OSHA Defense

Practice Caution When Cleaning Up After a Weather Disaster featured image

Practice Caution When Cleaning Up After a Weather Disaster

According to weather.com, the United States was impacted by six major weather disasters such as severe thunderstorms and winter storms during the first half of 2018. These disasters have cost the country around 6 billion dollars in total. However, companies have their own share of repercussions to deal with when a severe weather disaster hits their region.

After a weather disaster, companies and their employees are faced with a range of safety and health hazards, but risk can be minimized with knowledge and safe work practices. Our OSHA lawyers are here to share some important preventative measures that companies should take after a weather disaster hits their area.

Dispatch Qualified Crews

Weather disaster cleanup and recovery can be dangerous. The Occupational Safety and Health Administration (OSHA) urges employers to take precautions when addressing hazards resulting from storm debris, flooding, power loss, and fallen trees. Your employees should be trained to handle any hazards pertaining to these disasters, including storm cleanup. Employees with the proper training and experience should conduct these activities.

Potential Hazards

During recovery, your employees can potentially face the following types of hazards:

  • Slips and falls
  • Falls from heights
  • Falling and flying objects
  • Sharp objects
  • Hazardous driving conditions
  • Electrical hazards from downed power lines or downed objects
  • Burns from fires caused by energized line contact or equipment failure
  • Exhaustion from working extended shifts
  • Heat and dehydration

Preventative Measures to Combat Hazards

There are several protective measures employers can take to mitigate hazards when conducting disaster recovery and cleanup.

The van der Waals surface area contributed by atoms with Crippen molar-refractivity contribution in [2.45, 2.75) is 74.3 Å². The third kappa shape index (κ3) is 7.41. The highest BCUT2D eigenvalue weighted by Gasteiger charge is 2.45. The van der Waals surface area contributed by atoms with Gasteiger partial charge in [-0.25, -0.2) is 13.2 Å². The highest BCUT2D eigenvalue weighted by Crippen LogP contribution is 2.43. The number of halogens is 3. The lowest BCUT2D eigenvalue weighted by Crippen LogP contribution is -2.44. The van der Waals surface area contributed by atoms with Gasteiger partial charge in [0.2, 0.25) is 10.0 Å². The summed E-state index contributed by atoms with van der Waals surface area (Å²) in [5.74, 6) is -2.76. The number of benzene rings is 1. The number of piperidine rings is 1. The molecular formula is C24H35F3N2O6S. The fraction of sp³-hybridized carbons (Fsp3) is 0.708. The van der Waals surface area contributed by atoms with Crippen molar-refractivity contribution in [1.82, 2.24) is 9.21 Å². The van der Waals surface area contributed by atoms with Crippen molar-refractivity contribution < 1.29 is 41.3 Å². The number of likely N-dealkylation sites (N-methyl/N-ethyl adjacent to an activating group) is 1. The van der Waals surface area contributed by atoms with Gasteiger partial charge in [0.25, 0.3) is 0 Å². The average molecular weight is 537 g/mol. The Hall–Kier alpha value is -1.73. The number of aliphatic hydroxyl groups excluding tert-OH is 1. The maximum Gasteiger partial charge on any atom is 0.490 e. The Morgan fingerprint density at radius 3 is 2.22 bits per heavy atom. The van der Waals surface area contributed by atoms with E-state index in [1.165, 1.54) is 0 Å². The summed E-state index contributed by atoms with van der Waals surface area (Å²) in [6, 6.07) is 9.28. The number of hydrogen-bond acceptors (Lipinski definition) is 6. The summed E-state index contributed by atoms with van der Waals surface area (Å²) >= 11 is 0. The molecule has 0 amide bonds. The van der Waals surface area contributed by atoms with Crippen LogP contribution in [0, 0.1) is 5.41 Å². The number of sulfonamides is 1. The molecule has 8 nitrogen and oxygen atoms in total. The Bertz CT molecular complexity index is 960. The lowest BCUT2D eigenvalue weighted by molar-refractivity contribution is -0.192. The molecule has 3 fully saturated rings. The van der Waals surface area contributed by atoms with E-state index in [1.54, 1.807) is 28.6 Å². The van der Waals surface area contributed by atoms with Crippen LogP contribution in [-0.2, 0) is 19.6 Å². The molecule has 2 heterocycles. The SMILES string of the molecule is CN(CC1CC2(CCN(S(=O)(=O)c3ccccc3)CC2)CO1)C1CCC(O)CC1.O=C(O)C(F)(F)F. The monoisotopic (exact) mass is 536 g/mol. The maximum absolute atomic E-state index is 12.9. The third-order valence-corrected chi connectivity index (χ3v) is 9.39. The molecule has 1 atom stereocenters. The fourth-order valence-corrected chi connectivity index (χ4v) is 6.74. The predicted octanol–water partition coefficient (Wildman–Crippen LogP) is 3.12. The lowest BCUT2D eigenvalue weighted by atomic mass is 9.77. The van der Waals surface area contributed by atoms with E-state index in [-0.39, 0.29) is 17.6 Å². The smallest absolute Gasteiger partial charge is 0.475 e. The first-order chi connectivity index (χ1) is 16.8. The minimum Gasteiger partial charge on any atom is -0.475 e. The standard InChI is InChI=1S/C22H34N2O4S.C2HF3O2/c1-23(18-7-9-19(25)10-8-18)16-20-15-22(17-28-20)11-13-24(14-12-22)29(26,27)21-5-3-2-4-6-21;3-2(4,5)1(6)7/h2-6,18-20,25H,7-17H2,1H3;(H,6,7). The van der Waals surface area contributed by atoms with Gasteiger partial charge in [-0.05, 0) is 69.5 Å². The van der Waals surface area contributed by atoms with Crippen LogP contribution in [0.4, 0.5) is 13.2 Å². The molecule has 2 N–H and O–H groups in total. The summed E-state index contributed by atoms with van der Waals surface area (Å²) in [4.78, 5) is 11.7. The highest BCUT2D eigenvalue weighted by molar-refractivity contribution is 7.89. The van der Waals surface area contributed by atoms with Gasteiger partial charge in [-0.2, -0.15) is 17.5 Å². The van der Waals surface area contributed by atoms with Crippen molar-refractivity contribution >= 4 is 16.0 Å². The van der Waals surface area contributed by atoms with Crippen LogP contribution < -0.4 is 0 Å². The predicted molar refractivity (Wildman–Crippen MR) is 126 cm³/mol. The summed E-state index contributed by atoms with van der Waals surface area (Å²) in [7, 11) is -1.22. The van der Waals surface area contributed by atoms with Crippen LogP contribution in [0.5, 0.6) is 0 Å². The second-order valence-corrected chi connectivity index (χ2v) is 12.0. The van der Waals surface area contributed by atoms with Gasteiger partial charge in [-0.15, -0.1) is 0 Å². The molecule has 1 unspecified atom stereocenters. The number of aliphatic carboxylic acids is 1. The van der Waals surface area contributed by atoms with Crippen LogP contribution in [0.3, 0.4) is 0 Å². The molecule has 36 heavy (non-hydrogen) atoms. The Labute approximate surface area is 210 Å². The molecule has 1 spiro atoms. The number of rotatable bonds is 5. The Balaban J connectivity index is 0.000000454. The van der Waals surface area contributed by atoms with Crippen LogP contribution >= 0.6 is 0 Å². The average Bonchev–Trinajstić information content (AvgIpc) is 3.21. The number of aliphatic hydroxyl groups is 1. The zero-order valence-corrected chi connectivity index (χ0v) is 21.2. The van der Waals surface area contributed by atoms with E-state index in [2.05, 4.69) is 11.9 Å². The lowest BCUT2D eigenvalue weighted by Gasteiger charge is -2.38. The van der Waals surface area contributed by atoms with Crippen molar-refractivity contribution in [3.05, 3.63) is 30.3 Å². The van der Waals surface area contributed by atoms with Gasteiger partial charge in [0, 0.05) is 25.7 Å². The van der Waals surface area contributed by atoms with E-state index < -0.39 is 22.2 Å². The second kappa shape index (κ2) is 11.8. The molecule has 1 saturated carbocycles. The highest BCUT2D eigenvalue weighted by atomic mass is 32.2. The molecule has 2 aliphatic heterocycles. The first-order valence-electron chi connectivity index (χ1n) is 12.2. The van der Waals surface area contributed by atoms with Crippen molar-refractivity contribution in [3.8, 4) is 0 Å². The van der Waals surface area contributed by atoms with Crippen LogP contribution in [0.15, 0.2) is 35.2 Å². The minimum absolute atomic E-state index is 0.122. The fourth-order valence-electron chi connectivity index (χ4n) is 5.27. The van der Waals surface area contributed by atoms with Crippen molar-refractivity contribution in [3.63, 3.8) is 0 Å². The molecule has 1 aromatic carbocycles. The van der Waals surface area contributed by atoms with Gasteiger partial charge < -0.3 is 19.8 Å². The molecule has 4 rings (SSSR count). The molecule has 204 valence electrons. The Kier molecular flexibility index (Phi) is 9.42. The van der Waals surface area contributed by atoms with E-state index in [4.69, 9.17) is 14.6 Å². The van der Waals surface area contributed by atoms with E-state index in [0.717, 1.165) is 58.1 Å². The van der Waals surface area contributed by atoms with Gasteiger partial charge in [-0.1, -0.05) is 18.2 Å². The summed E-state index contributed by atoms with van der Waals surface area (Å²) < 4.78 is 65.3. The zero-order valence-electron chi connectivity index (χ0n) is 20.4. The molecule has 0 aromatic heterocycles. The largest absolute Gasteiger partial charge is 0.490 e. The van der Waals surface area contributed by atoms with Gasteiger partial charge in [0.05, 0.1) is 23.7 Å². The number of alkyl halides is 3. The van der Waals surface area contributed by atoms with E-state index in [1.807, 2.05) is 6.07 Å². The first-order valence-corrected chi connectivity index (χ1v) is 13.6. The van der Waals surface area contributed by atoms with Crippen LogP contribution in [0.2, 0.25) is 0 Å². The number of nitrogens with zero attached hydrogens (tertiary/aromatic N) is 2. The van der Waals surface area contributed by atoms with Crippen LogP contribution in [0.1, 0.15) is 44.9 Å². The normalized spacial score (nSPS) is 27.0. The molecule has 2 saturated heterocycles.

• Evaluate the area and take steps to reduce or eliminate exposure to a hazard. For instance, this can be done by providing ventilation for confined spaces or placing barriers around the swing radius of rotating equipment.
  • Assess the stability of structures and walking surfaces and consider the contaminants associated with disaster cleanup.
  • Determine if there has been a release of unknown chemicals and whether or not permits are required for entry into confined spaces.
  • Provide proper fall protection for elevated surfaces and use all equipment such as ladders, chainsaws, and generators properly.
  • Provide specialty personal protective equipment such as eye and face protection, respiratory protection, high-visibility apparel, etc.
  • Employers should ask workers about how they perform the task/operation in order to obtain useful information about the equipment and materials used and the conditions under which the task/operation is performed.
  • Assume all power lines are live and either repair or remove electrical power lines before starting cleanup work.

To learn more about disaster response, visit the OSHA website. For all your OSHA-related defense and representation needs, reach out to an OSHA lawyer today.

If you would like to speak with an OSHA lawyer please contact us today.

Disclaimer: The information contained in this article is for general educational information only. This information does not constitute legal advice, is not intended to constitute legal advice, nor should it be relied upon as legal advice for your specific factual pattern or situation.